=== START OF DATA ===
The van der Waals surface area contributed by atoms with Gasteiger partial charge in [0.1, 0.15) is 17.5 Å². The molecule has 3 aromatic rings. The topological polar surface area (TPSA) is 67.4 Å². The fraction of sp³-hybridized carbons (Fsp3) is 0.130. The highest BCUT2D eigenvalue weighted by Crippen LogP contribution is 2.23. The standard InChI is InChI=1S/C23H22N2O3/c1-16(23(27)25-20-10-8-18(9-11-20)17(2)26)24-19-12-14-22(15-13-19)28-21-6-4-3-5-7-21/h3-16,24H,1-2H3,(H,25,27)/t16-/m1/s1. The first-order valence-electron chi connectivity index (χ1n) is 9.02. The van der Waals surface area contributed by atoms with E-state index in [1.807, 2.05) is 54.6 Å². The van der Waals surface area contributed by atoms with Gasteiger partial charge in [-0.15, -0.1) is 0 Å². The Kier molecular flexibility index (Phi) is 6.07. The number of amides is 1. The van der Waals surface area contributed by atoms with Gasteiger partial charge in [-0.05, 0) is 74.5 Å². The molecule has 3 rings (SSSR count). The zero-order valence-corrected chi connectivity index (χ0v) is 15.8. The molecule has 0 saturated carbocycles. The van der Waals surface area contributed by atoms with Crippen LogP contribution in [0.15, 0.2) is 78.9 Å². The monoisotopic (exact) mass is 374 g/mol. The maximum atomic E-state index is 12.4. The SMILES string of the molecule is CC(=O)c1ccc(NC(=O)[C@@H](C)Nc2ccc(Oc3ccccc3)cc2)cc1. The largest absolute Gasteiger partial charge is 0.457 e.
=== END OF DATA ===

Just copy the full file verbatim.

The van der Waals surface area contributed by atoms with Gasteiger partial charge in [0.1, 0.15) is 17.5 Å². The molecule has 3 aromatic rings. The topological polar surface area (TPSA) is 67.4 Å². The fraction of sp³-hybridized carbons (Fsp3) is 0.130. The highest BCUT2D eigenvalue weighted by Crippen LogP contribution is 2.23. The standard InChI is InChI=1S/C23H22N2O3/c1-16(23(27)25-20-10-8-18(9-11-20)17(2)26)24-19-12-14-22(15-13-19)28-21-6-4-3-5-7-21/h3-16,24H,1-2H3,(H,25,27)/t16-/m1/s1. The first-order valence-electron chi connectivity index (χ1n) is 9.02. The van der Waals surface area contributed by atoms with E-state index in [1.807, 2.05) is 54.6 Å². The van der Waals surface area contributed by atoms with Gasteiger partial charge in [-0.15, -0.1) is 0 Å². The Kier molecular flexibility index (Phi) is 6.07. The number of amides is 1. The van der Waals surface area contributed by atoms with Gasteiger partial charge in [-0.05, 0) is 74.5 Å². The molecule has 3 rings (SSSR count). The zero-order valence-corrected chi connectivity index (χ0v) is 15.8. The molecule has 0 saturated carbocycles. The van der Waals surface area contributed by atoms with Crippen LogP contribution in [0.15, 0.2) is 78.9 Å². The monoisotopic (exact) mass is 374 g/mol. The maximum atomic E-state index is 12.4. The SMILES string of the molecule is CC(=O)c1ccc(NC(=O)[C@@H](C)Nc2ccc(Oc3ccccc3)cc2)cc1. The largest absolute Gasteiger partial charge is 0.457 e.